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Tens of people gathered near Moscow’s Tagansky Court on Wednesday to protest against the prosecution of members of feminist punk group Pussy Riot.
Three activists locked themselves in a cage near the court building and police struggled hard to unlock it and detain them “for taking part in an unsanctioned rally”. Six other activists were detained for having stood in the traffic area near the court. They later faced administrative charges for “breaking the rules of the rally organisation”.
Maria Alekhina, Nadezhda Tolokonnikova and Ekaterina Semutsevich have been accused of hooliganism for allegedly staging an anti-Putin performance in Moscow’s Christ the Saviour Cathedral. They face up to seven years in prison if convicted.
The court set a deadline for the women to acquaint themselves with the criminal case reading materials. They have until 9 July to read the volumes which, according to one of their their lawyers, Mark Feigin, “violates the defence’s righs to get prepared for the proceedings,” as they do not have enough time to read them. The trio announced a hunger-strike in protest.
Outside the court building people wore t-shirts with the band’s picture and white ribbons, a symbol of protest against Vladimir Putin’s authoritarian policy. Most of them told Index they did not believe their actions could influence Pussy Riot’s destiny, but nor could could staying silent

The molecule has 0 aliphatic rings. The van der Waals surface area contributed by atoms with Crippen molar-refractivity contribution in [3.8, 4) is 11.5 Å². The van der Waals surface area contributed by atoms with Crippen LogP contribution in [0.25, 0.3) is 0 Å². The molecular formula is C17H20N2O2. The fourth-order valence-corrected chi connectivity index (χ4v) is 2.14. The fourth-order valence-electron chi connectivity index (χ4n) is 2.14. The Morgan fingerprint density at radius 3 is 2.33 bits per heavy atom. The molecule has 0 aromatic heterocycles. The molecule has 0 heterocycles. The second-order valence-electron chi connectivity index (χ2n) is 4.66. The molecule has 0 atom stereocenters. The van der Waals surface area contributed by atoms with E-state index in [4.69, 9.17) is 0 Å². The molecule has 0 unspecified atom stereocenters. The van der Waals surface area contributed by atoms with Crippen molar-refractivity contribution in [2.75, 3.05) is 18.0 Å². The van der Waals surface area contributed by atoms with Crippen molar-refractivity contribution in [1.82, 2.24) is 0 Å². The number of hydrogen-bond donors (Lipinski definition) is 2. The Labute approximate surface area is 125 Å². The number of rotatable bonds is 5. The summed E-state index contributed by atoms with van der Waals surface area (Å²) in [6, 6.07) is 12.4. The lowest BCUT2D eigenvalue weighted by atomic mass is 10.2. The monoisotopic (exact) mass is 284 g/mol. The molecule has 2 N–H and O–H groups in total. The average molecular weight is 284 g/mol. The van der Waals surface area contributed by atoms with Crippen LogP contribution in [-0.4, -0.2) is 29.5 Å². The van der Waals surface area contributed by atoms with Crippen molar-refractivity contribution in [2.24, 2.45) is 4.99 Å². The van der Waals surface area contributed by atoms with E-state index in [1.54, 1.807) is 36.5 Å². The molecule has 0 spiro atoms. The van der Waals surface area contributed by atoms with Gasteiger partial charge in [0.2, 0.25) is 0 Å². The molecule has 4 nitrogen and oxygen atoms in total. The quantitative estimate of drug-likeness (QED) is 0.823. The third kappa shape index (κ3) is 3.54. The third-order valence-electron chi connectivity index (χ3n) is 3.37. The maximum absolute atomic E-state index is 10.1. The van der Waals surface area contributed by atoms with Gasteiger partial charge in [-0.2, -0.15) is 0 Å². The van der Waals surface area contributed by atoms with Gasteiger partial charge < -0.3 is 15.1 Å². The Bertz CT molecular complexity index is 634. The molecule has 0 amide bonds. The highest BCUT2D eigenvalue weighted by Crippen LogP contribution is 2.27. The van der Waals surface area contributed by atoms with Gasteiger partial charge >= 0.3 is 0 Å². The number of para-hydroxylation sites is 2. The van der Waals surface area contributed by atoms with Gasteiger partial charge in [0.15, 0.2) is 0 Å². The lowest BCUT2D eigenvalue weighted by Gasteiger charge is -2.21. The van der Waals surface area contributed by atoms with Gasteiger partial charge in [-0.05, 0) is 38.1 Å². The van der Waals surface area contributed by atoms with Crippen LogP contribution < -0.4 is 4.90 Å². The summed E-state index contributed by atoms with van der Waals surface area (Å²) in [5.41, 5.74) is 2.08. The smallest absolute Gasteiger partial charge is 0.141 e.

Russian intellectuals and artists have condemned Pussy Riot members’ persecution in an open letter, stating the criminal case “compromises the Russian judicial system” and “undermines the confidence in Russian authorities”. The letter was signed by notable directors, writers and actors, including Viktor Shenderovich, Dmitry Bykov, Chulpan Khamatova, Mikhail Zhvanetskty, Eldar Ryazanov.
Rock group Faith No More invited free Pussy Riot members to participate in their Moscow concert on 2 July, where the women asked to “support their sisters” and chanted out:
Russian rebellion. We do exist. Russian rebellion. Putin has pissed with fear.
However, the number of protesters near the court on 4 July did not exceed 300 people. One of them, notable Russian poet Lev Rubinshtein, told Index that in spite of international rights activists’ community concerns over Pussy Riot’s persecution, “most people in Russia are simply not aware of Pussy Riot case, or have heard the name and condemn the women without finding out the details.”
This lies in two things: censorship on Russian television prevents the public from understanding the Pussy Riot story in detail, and the lack of solidarity between activists in Moscow and other Russian cities prevents others from protesting against the group’s prosecution outside the capital.